Judging/Variance/Johns Hopkins-BAG

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Revision as of 16:25, 11 September 2009 by Meagan (Talk | contribs)


Dear iGEM Team,
I am writing to you on behalf of the JHU BAG iGEM team to request a variance from the BioBrick standard of biological parts and assembly of biological parts. Our iGEM team has focused on developing new technologies and standards for synthetic genome construction. Our method for assembling genomic pieces depends on a new standard we refer to as the “Building Block”. The workflow of our system is as follows:

  1. Optimized protocols to create “Building Blocks” (BBs) by Overlap Extension/Assembly PCR from oligomers.
  2. USER (uracil specific excision reaction) protocol to join BBs into smaller chunks
  3. Homologous recombination in vivo to assemble smaller chunks to larger chunks, and using a second round of homologous recombination to assemble larger chunks into chromosome arms and full chromosomes

The purpose of our team is to develop and optimize techniques for large DNA construction as well as further the effort of the construction a synthetic Saccharomyces cerevisiae. Our team also has designed several novel computer programs for high throughput analysis of trace files and other sequence information. We fully understand the uniqueness of our team and we will be emphasizing that our central goals are somewhat distinct from those of most iGEM Teams (we are building a complex chassis, not stringing together parts into devices). All our methods will be described on our wiki from this perspective.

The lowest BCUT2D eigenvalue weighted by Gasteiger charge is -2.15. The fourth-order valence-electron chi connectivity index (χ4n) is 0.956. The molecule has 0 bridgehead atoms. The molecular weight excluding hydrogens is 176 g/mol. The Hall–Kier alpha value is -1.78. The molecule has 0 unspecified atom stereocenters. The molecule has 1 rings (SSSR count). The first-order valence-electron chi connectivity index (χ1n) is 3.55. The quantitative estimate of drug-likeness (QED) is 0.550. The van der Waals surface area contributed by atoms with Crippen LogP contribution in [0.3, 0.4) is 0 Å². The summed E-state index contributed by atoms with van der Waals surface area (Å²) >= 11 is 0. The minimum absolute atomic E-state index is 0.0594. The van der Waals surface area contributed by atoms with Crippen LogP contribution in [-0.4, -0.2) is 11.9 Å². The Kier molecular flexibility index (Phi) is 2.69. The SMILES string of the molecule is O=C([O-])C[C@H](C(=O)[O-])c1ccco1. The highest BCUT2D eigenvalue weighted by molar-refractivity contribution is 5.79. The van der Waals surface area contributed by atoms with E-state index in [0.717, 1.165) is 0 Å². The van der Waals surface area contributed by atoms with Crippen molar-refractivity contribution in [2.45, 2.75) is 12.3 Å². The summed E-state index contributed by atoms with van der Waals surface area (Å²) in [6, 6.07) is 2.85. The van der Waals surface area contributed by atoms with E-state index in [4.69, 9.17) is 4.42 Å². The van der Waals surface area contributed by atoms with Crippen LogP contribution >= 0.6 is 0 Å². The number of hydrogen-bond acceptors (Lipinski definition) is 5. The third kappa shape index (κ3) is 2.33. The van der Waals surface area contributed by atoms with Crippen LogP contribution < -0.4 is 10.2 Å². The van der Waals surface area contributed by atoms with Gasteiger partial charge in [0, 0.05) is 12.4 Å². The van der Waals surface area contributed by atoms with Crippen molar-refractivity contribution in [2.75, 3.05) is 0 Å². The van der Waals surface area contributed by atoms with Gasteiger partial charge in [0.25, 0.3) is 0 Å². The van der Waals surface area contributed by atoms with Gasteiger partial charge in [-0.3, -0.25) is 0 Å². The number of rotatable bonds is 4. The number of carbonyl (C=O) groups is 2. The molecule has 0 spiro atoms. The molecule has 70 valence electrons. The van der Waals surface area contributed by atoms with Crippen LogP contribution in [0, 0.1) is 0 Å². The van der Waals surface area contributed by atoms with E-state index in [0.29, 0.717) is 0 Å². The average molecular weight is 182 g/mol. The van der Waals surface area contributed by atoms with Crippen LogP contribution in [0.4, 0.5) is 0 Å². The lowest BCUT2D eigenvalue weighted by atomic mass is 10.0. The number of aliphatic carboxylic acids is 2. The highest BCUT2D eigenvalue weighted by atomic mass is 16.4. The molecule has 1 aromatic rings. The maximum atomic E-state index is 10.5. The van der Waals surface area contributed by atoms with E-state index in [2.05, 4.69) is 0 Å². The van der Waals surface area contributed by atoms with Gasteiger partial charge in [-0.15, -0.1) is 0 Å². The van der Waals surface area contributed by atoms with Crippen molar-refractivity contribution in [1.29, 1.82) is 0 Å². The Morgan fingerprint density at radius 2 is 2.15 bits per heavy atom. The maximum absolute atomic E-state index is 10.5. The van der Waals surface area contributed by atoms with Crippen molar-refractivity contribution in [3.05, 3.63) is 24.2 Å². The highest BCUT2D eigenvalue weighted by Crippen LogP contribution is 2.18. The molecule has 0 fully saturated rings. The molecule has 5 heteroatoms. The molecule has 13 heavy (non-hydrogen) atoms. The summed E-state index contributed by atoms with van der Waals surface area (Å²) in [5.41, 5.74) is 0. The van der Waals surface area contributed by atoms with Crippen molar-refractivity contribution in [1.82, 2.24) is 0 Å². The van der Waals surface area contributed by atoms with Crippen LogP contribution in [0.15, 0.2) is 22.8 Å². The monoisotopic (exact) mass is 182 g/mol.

We hope that our team can provide new tools, both wet and dry, to broaden the perspective of iGEM and provide a generic toolset for the synthetic Biology community.

Advantages of our Building Block Standard:

  • Unlike BioBricks - No scars; seamless construction. Scars are not consistent with our genome redesign strategy because our knowledge of the rules of genome structure and function is insufficient.
  • DNA sequence requirements at joints are extremely flexible and can be found in any sequence; consensus of joining sites is A {Nx} T where x= 3,5,7,9 or 11
  • Much larger DNA pieces such as whole chromosomes may be assembled, with no constraints on restriction enzyme site positions.
  • Building blocks that are assembled can more easily contain more parts (gene, promoter, rbs, etc.), and systems of parts of very different sizes


  • Lack of standard Biobrick assembly standard

Difference from BioBricks:

  • Building blocks used for genome assembly, may contain more than one part or may containing partial pieces of parts. This can be viewed as an advantage or a disadvantage, depending on perspective.

Respectfully submitted,
James DiCarlo,
JHU - BAG Team

Judges' Response

Hi James,

Thanks for your email.

Quick question.

Please clarify if you are only requesting a variance from one of the ~6 existing BioBrick physical assembly standards, and if so please confirm that what you are proposing is different.

You can find the existing BioBrick technical standards online here: http://openwetware.org/wiki/The_BioBricks_Foundation:RFC

BBF RFC #29 may be a good place to start.

Alternatively, is your team proposing a new physical assembly standard as part of its iGEM 2009 entry? For example, such a contribution would satisfy option 3 of the iGEM gold medal requirements. See: http://2009.igem.org/Judging/Judging_Criteria

If you are proposing a new physical assembly standard then you should format your new assembly standard following the standard BBF RFC template. Please see BBF RFC #0 in this case.

All best! Drew